Tuesday, September 01, 2020

Egenera prevails at CAFC on "judicial estoppel" question.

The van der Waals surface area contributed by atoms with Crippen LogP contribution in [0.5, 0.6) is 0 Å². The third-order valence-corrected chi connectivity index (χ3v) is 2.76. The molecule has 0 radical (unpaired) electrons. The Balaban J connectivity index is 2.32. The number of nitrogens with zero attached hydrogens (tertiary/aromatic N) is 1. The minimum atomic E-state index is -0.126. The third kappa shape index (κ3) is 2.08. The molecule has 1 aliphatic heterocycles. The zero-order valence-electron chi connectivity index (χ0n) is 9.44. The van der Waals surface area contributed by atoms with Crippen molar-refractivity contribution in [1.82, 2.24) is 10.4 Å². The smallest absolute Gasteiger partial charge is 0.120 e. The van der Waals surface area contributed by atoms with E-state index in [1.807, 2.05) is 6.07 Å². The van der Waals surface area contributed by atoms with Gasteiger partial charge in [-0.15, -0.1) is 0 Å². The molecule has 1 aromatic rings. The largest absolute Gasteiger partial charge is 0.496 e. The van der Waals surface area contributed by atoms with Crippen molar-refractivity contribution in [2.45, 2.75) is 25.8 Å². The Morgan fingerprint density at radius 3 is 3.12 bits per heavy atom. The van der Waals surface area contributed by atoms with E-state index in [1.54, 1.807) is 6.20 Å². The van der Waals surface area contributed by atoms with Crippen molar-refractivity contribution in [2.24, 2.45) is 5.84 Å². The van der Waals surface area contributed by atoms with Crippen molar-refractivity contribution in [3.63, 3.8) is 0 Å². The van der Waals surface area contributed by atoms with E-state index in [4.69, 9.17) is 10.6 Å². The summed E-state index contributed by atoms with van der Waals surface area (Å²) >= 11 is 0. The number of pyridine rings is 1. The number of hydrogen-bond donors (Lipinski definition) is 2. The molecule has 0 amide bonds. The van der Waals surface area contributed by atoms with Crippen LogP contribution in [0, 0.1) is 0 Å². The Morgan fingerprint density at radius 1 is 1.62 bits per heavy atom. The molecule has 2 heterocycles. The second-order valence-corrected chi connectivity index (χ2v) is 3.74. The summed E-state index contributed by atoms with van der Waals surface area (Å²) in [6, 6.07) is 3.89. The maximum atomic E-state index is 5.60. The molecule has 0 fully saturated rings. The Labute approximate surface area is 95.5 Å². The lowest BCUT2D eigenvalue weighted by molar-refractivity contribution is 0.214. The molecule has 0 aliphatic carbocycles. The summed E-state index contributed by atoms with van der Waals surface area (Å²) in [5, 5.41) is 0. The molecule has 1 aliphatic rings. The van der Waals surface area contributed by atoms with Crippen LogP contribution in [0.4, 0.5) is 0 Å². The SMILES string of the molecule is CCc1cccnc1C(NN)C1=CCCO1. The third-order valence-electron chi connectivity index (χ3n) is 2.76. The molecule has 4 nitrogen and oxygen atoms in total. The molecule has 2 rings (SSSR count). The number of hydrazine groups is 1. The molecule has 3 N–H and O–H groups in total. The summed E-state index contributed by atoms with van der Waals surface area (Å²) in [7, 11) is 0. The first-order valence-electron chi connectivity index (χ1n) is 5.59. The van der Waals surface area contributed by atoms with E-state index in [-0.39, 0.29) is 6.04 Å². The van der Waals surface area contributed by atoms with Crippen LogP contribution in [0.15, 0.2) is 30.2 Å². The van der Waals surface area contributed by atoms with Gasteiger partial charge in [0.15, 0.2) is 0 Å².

The CAFC finds no judicial estoppel: Prior to claim construction, and alongside an ongoing inter partes review (“IPR”) proceeding, Egenera separately petitioned the United States Patent and Trademark Office (“PTO”) to remove one of the eleven listed inventors from the ’430 patent. Following the district court’s claim construction and a trial on inventorship, Egenera asked the district court to add the removed inventor back to the patent. The district court determined that judicial estoppel prevented Egenera from relisting the inventor and held the ’430 patent invalid for failing to name all inventors. See Egenera, Inc. v. Cisco Sys., Inc., 379 F. Supp. 3d 110 (D. Mass. 2019) (“Invalidity Decision”); Egenera, Inc. v. Cisco Sys., Inc., 348 F. Supp. 3d 99 (D. Mass. 2019) (“Judicial Estoppel Decision”); Egenera, Inc. v. Cisco Sys., Inc., No. 16-11613, 2018 WL 717342 (D. Mass. Feb. 5, 2018) (“Claim Construction Decision”). Egenera appeals, challenging both the district court’s claim construction and the application of judicial estoppel. For the reasons described below, we affirm the district court’s claim construction but vacate the invalidity judgment based on judicial estoppel and remand for further proceedings. Of the issue: First, we address whether Egenera could correct inventorship, even absent judicial estoppel. The Constitution authorizes awarding patent exclusivity only to an inventor. U.S. CONST. art. I, § 8, cl. 8. And so courts have historically held that if a patent does not reflect its true inventorship, it is invalid. See Pannu v. Iolab Corp., 155 F.3d 1344, 1349–50 (Fed. Cir. 1998) (collecting cases). Inventorship is sometimes easy to determine. But sometimes it is complicated, as with complex projects involving many contributors at various times. Ultimately, inventorship is a legal conclusion premised on underlying factual findings, and one that depends on claim construction. In re VerHoef, 888 F.3d 1362, 1365 (Fed. Cir. 2018); Trovan, Ltd. v. Sokymat SA, 299 F.3d 1292, 1302 (Fed. Cir. 2002). And like validity, inventorship is a claim-by-claim question. Trovan, 299 F.3d at 1302. Accordingly, who should be listed on the face of a patent may vary depending on what, exactly, is claimed and what, exactly, a court determines the claim scope to be. The Patent Act allows a listing of inventors to be corrected either upon petition to the Director, see 35 U.S.C. § 256(a), or upon court order, see § 256(b). Our precedent recognizes that a patent cannot be invalidated if inventorship can be corrected instead. Pannu, 155 F.3d at 1350. The statutory text recognizes this too: The error of omitting inventors or naming persons who are not inventors shall not invalidate the patent in which such error occurred if it can be corrected as provided in this section. 35 U.S.C. § 256(b) (emphases added). Section 256 applies if “through error a person is named . . . as the inventor, or through error an inventor is not named.” § 256(a). As previously noted, the inventorship question involved Egenera’s attempt to add back an inventor, Mr. Schulter, who had previously been removed alongside the IPR. The district court declared in a footnote that Mr. Schulter’s removal by petition was therefore “a considered act that is unlikely to qualify as an omission ‘through error.’” Judicial Estoppel Decision, 348 F. Supp. 3d at 102 n.1. Cisco agrees, arguing that Egenera’s petition was a “tactical ploy” rather than a “reasonable, but mistaken, effort to get inventorship right.” Appellee’s Br. 27–30 (arguing that “error” requires a “good-faith mistake”). We note that although the district court declined to credit Egenera’s witnesses’ accounts of conception, it also declined to find inequitable conduct on these facts, despite being urged by Cisco to do so. See Judicial Estoppel Decision, 348 F. Supp. 3d at 101; Invalidity Decision, 379 F. Supp. 3d at 129. Our precedent provides that “error” in § 256 includes “all varieties of mistakes—honest and dishonest”—rather than only unintentional inaccuracy. Stark v. Advanced Magnetics, Inc., 119 F.3d 1551, 1554–56 (Fed. Cir. 1997).3 That is, Stark expressly construed “error” to “embrace more than simply honest mistakes.” Id. at 1554. Stark’s broad interpretation was intended to “harmonize[] well with the title 35 policy of seeking to reward the actual inventors of technological advances.” Id. Indeed, § 256 is a savings provision, functioning to prevent invalidation when correction is available. It is the inequitable-conduct rules that provide a safety valve in the event of deceit. Id. at 1555–56. Cisco invites us to sidestep Stark because the AIA has since amended § 256. Previously, § 256 contained an additional requirement that the “error” of omitting an inventor occurred without “deceptive intention” on the inventor’s part. The scope of “error,” standing alone, was therefore broad enough to otherwise include acts amounting to “deceptive intention”—that is, intentional inaccuracy. See Stark, 119 F.3d at 1554. With the AIA, “without . . . deceptive intention” was struck from that section. See AIA, Pub. L. No. 112-29, § 20(f)(1)(B), 125 Stat. 284, 334 (2011). The essence of Cisco’s position is that when Congress removed this restrictive language that excluded intentional inaccuracy in certain cases, it somehow narrowed the meaning of “error” to exclude intentional inaccuracy entirely. Appellee’s Br. 30. Cisco argues that Congress’s removal of this language was meant to harmonize “error” with what Cisco views as its plain meaning—one that excludes intentional inaccuracy. We had not yet addressed the impact of the AIA on the holding of Stark. See, e.g., CODA Dev. S.R.O. v. Goodyear Tire & Rubber Co., 916 F.3d 1350, 1358 n.6 (Fed. Cir. 2019). But we now reject Cisco’s proposed interpretation because it is contrary to the text of § 256, the structure of the AIA,4 and the AIA’s legislative history.5 We hold that the AIA did not narrow the meaning of “error.” Accordingly, § 256 does not exclude “considered acts,” or even “deceptive intention,” from the meaning of “error.” Cf. Judicial Estoppel Decision, 348 F. Supp. 3d at 102 n.1. “Error” is simply the incorrect listing of inventors. Egenera asserted in its inventorship petition to the PTO, concurrent with the IPR, that Mr. Schulter was incorrectly listed as an inventor. At the time, no one had argued that “logic to modify” was a means-plus-function term. Indeed, it presumptively was not. And Egenera opposed such a construction when Cisco later advanced it; likewise, its position that Mr. Schulter was not an inventor was seemingly consistent with its preferred construction. But the court rejected Egenera’s construction in a way that also illuminated Mr. Schulter’s necessary presence as an inventor. After a three-day trial, and this appeal, the claim-construction and inventorship questions have at last been resolved. Because of these legal determinations, in retrospect, Egenera’s assertion in its inventorship petition was incorrect: Mr. Schulter was an inventor. According, we conclude that Mr. Schulter’s omission was “error.” Of judicial estoppel: Judicial estoppel is an equitable doctrine that prevents a litigant from taking a litigation position inconsistent with one successfully asserted in an earlier court proceeding. See id. “The purpose of the doctrine is to protect the integrity of the judicial process.” Id. Although the “contours of judicial estoppel are hazy,” and its application is case-dependent, the First Circuit applies the New Hampshire factors. RFF Family P’ship v. Ross, 814 F.3d 520, 527–28 (1st Cir. 2016) (Souter, J., sitting by designation). Accordingly, a court examines (1) whether a party’s earlier and later positions are “clearly inconsistent”—that is, “mutually exclusive”; (2) whether the party “succeeded in persuading a court to accept” the earlier position; and (3) whether the party would “derive an unfair advantage or impose an unfair detriment” on the other side if not estopped. New Hampshire v. Maine, 532 U.S. 742, 750–51 (2001). (...) To be “clearly inconsistent,” positions must be “mutually exclusive” and “directly inconsistent.” RFF, 814 F.3d at 528 (quoting Alt. Sys. Concepts, Inc. v. Synopsys, Inc., 374 F.3d 23, 33 (1st Cir. 2004)). In its § 256(a) petition, Egenera asked the PTO as a matter of formality “to delete Peter Schulter as an inventor of the invention being claimed.” J.A. 9367; see also 37 C.F.R. § 1.324; MPEP § 1481.02 (9th ed. Rev 10.2019, June 2020). Cisco argues that the “clearly inconsistent positions” were the two contrary uses of § 256.7 See Oral Arg. at 19:05–25, 26:29–38. Here, of course, in light of the district court’s claim construction and accompanying inventorship determination, Egenera is asking the district court to add Mr. Schulter back as an inventor. The district court concluded that “Egenera’s suggestion that Schulter may be relisted as an inventor as circumstances may dictate” was clearly inconsistent with its “September 2017 petition . . . that Schulter’s name was erroneously listed.” Judicial Estoppel Decision, 348 F. Supp. 3d at 102. This was incorrect. We do not think that multiple corrections under § 256 are per se “mutually exclusive.” In any event, the district court’s intervening claim-construction and inventorship determinations further justify any seeming inconsistency. Cf. Biomedical Pat. Mgmt. Corp. v. Cal. Dep’t of Health Servs., 505 F.3d 1328, 1341–42 (Fed. Cir. 2007) (noting that “inconsistency” in the judicial estoppel context “is excused by an intervening change in the law”); see generally 18B Wright & Miller, Federal Practice & Procedure § 4477.3 (2d ed., Apr. 2020 update). Inventorship, a complex legal conclusion, can depend on claim construction. Here, the underlying presumption was that Egenera’s claim terms, lacking “means,” were not means-plus-function. Egenera’s inventorship petition was consistent with that presumption. Indeed, it may well be that Mr. Schulter would not be an inventor under Egenera’s preferred construction; but inventorship under that claim construction was not decided. And Egenera consistently protested the means-plus-function construction both at the district court and on appeal—a construction that the inventorship question was directly predicated on. Therefore, once those issues were decided, it was entirely consistent for Egenera to request an accompanying formal correction of inventorship. Accordingly, at least due to the intervening claim construction, it was not “mutually exclusive,” as judicial estoppel requires, to again request formal correction of inventorship. The district court thus erred in discerning “clearly inconsistent” positions. AND This determination is narrow. We do not hold that judicial estoppel cannot apply to statements made during substantive prosecution, ex parte reexamination, or other quasi-adjudicatory proceedings—an issue not before us. And we do not go so far as to say that other theories of estoppel cannot apply to ministerial filings or representations before the PTO. But judicial estoppel cannot be stretched beyond persuading a tribunal, and it does not apply here. 3 Third, Egenera would gain no unfair advantage, and Cisco would suffer no unfair prejudice, if judicial estoppel were not applied. The focus of this inquiry is on whether not applying estoppel would result in unfair advantage or prejudice. See New Hampshire, 532 U.S. at 751 (“[Courts ask] whether the party seeking to assert an inconsistent position would derive an unfair advantage . . . if not estopped.”); RFF, 814 F.3d at 528.